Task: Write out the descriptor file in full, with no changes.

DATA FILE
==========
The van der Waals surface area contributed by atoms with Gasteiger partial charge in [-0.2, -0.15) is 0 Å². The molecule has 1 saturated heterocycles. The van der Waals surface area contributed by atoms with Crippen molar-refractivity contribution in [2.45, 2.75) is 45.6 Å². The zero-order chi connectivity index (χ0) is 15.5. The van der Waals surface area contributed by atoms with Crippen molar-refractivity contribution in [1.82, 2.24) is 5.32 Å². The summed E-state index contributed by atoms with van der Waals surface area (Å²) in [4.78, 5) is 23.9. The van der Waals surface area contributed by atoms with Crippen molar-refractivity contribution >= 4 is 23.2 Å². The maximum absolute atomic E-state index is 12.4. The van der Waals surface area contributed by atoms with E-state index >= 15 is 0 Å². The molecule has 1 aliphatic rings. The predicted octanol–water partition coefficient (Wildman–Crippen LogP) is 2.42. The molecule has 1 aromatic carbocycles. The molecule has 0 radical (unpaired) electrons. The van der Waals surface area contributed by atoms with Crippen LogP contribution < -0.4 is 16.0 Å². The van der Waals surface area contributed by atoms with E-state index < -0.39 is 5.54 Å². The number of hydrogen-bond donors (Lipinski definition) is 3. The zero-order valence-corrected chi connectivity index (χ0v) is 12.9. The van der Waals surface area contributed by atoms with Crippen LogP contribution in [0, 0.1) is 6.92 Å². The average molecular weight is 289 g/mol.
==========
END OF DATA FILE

The van der Waals surface area contributed by atoms with Gasteiger partial charge in [-0.2, -0.15) is 0 Å². The molecule has 1 saturated heterocycles. The van der Waals surface area contributed by atoms with Crippen molar-refractivity contribution in [2.45, 2.75) is 45.6 Å². The zero-order chi connectivity index (χ0) is 15.5. The van der Waals surface area contributed by atoms with Crippen molar-refractivity contribution in [1.82, 2.24) is 5.32 Å². The summed E-state index contributed by atoms with van der Waals surface area (Å²) in [4.78, 5) is 23.9. The van der Waals surface area contributed by atoms with Crippen molar-refractivity contribution >= 4 is 23.2 Å². The maximum absolute atomic E-state index is 12.4. The van der Waals surface area contributed by atoms with E-state index >= 15 is 0 Å². The molecule has 1 aliphatic rings. The predicted octanol–water partition coefficient (Wildman–Crippen LogP) is 2.42. The molecule has 1 aromatic carbocycles. The molecule has 0 radical (unpaired) electrons. The van der Waals surface area contributed by atoms with Crippen LogP contribution < -0.4 is 16.0 Å². The van der Waals surface area contributed by atoms with E-state index < -0.39 is 5.54 Å². The number of hydrogen-bond donors (Lipinski definition) is 3. The zero-order valence-corrected chi connectivity index (χ0v) is 12.9. The van der Waals surface area contributed by atoms with Crippen LogP contribution in [0, 0.1) is 6.92 Å². The average molecular weight is 289 g/mol.